Soy intake and blood cholesterol concentrations: a cross-sectional study of 1033 pre- and postmenopausal women in the Oxford arm of the European Prospective Investigation into Cancer and Nutrition.
Rosell MS., Appleby PN., Spencer EA., Key TJ.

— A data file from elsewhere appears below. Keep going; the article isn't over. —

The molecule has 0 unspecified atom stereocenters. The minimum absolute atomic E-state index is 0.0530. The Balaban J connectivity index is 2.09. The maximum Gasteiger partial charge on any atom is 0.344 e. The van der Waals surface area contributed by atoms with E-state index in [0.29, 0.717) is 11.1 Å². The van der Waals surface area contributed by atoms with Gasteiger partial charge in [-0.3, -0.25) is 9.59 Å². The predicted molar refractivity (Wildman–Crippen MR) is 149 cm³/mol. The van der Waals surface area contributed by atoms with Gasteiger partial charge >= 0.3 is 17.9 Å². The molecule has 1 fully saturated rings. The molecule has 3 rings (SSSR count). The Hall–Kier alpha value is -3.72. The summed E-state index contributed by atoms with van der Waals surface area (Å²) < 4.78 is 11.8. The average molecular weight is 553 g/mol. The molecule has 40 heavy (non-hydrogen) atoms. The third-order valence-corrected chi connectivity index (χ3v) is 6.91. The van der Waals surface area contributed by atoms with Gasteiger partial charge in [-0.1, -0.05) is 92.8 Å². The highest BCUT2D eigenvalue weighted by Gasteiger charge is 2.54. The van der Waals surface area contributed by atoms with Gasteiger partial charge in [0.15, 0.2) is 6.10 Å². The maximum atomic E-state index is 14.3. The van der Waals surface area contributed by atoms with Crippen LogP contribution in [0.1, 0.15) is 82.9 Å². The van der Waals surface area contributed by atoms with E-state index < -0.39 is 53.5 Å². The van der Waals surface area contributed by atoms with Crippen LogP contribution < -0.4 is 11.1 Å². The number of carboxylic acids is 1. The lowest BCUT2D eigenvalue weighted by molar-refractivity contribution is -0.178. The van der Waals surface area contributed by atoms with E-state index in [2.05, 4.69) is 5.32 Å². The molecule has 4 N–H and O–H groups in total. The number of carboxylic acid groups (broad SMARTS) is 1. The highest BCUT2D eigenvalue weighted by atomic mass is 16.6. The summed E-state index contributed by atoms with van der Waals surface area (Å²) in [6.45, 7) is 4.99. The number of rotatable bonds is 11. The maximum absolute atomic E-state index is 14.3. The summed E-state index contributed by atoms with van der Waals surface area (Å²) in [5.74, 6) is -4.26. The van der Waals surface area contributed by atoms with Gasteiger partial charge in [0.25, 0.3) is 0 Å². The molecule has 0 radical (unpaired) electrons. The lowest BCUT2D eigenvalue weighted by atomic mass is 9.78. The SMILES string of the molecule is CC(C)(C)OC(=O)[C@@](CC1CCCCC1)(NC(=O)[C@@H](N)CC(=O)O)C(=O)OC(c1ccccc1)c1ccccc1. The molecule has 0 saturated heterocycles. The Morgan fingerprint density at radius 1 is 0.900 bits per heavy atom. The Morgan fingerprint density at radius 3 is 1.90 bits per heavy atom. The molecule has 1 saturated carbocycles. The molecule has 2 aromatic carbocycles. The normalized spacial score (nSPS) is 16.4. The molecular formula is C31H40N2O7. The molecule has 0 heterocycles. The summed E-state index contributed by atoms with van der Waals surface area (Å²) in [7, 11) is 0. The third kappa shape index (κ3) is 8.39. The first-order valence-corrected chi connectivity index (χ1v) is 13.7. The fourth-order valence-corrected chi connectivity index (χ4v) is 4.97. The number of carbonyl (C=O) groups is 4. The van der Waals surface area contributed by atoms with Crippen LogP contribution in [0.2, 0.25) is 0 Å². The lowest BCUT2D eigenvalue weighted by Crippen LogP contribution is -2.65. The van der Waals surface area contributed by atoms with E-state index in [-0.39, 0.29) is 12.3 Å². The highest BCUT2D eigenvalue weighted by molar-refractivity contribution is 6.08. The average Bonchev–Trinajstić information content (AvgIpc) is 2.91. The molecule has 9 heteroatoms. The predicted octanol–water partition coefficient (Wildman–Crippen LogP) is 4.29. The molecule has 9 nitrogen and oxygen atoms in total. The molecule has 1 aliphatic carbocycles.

BACKGROUND: Clinical trials have suggested that the intake of soy protein reduces blood cholesterol. Few studies have explored this relation in subjects who consume soy as part of their regular diet. OBJECTIVE: In this study, we investigated whether blood cholesterol concentrations are related to the intake of soyfoods in a cohort comprising subjects with a wide variation in soy intake. DESIGN: This cross-sectional study included 1033 pre- and postmenopausal women selected from the Oxford arm of the European Prospective Investigation into Cancer and Nutrition. The sample included 361 nonvegetarians, 570 vegetarians, and 102 vegans. Their dietary intake was assessed by using a food-frequency questionnaire. Anthropometric data, medical history, and lifestyle information were obtained with the use of a questionnaire, blood samples were obtained, and plasma total, LDL-, and HDL-cholesterol concentrations were measured. RESULTS: Soy-protein intake was inversely associated with total and LDL-cholesterol concentrations and with the ratio of total to HDL cholesterol but not with HDL-cholesterol concentrations. Mean plasma LDL-cholesterol concentrations in women with a soy-protein intake >/=6 g/d was 12.4% lower than that in women who consumed <0.5 g/d (P < 0.001). CONCLUSION: Moderate intakes of soyfoods as part of a regular diet are associated with favorable blood cholesterol concentrations.